The Rarest State Bird

December 9:  For some time now, the special “Map of State Birds” page on this site has featured all but one of the fifty state birds. The forty-eighth, added in Nome in June, 2012 was Alaska’s Willow Ptarmigan, and the forty-ninth – Pennsylvania’s Ruffed Grouse, was added in Bloomingdale, NY this year, but the one that until now has remained conspicuously absent is the state bird of our very first state – Delaware. For whatever reason, Delaware selected for its avian talisman a bird that is not found in the wild at all, nor for that matter is it easily found anywhere anymore. It is the mascot of the University of Delaware – the Delaware Blue Hen chicken, but very few people have ever seen a real one.

During the Revolutionary War soldiers of the patriotic army had little to do when encamped between marches or battles, and took to cock fighting for entertainment to relieve the boredom. The breed of chicken known as the Delaware Blue became popular for this “sport” and developed a reputation, not necessarily deserved, for being a tough fighter. Once the war ended, the Delaware Blue was no longer particularly sought after and eventually virtually disappeared as a pure breed. Only a few specimens can now be found and, although close, even they are not 100% original Delaware Blue.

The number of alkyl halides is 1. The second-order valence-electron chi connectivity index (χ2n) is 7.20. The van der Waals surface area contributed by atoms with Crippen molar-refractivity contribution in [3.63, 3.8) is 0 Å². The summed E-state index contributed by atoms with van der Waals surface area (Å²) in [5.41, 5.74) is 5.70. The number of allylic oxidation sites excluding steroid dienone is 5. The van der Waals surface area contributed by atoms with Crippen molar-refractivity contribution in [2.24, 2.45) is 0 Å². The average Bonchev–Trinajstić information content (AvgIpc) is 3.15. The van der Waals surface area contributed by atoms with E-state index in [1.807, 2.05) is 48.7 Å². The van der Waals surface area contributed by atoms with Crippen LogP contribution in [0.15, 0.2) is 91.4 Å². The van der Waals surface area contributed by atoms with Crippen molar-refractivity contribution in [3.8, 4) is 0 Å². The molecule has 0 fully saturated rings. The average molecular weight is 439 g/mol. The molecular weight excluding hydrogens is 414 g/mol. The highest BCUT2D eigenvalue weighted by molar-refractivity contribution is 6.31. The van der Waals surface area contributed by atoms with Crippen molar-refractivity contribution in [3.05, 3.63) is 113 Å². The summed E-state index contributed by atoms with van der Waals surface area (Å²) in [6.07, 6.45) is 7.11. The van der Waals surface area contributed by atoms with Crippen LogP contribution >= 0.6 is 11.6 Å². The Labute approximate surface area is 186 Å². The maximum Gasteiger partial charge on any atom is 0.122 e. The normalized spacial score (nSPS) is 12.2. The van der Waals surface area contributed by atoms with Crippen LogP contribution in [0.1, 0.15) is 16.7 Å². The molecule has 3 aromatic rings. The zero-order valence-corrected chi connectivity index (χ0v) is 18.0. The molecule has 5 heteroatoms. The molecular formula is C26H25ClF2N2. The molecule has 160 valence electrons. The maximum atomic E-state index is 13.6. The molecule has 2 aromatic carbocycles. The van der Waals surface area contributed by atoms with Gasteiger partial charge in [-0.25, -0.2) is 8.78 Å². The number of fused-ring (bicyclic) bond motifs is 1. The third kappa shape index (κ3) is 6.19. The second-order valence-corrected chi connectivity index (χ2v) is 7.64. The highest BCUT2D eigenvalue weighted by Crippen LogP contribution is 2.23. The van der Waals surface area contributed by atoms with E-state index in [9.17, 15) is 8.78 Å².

I finally decided to make a concerted effort to at last complete the pictorial set of all fifty state birds. This required a bit of research to find the purest Delaware Blue out there, and eventually I was referred to Mike Wasylkowski, a Delaware poultry judge and long-time breeder of chickens including a few Delaware Blues. So on December 1, during this year’s “snow birding” trip back to Florida from Connecticut, Nancy and I took advantage of Mike’s generous invitation and made a detour through the little town of Smyrna, Delaware, just north of the state capital of Dover.

Delaware Blue Hen - roosterDelaware Blue HenAs with most birds, it is the male that is the showy specimen, but how can a Delaware Blue Hen be represented by a photo of a rooster? After all, it’s not called a Delaware Blue Rooster. So we have here both the female and the male, with the admittedly less showy female, by virtue of its name, getting the photo representation on the state birds map.

Rhode Island Red roosterMike also had a beautiful Rhode Island Red rooster which now replaces the previous less gaudy specimen representing Rhode Island.

 

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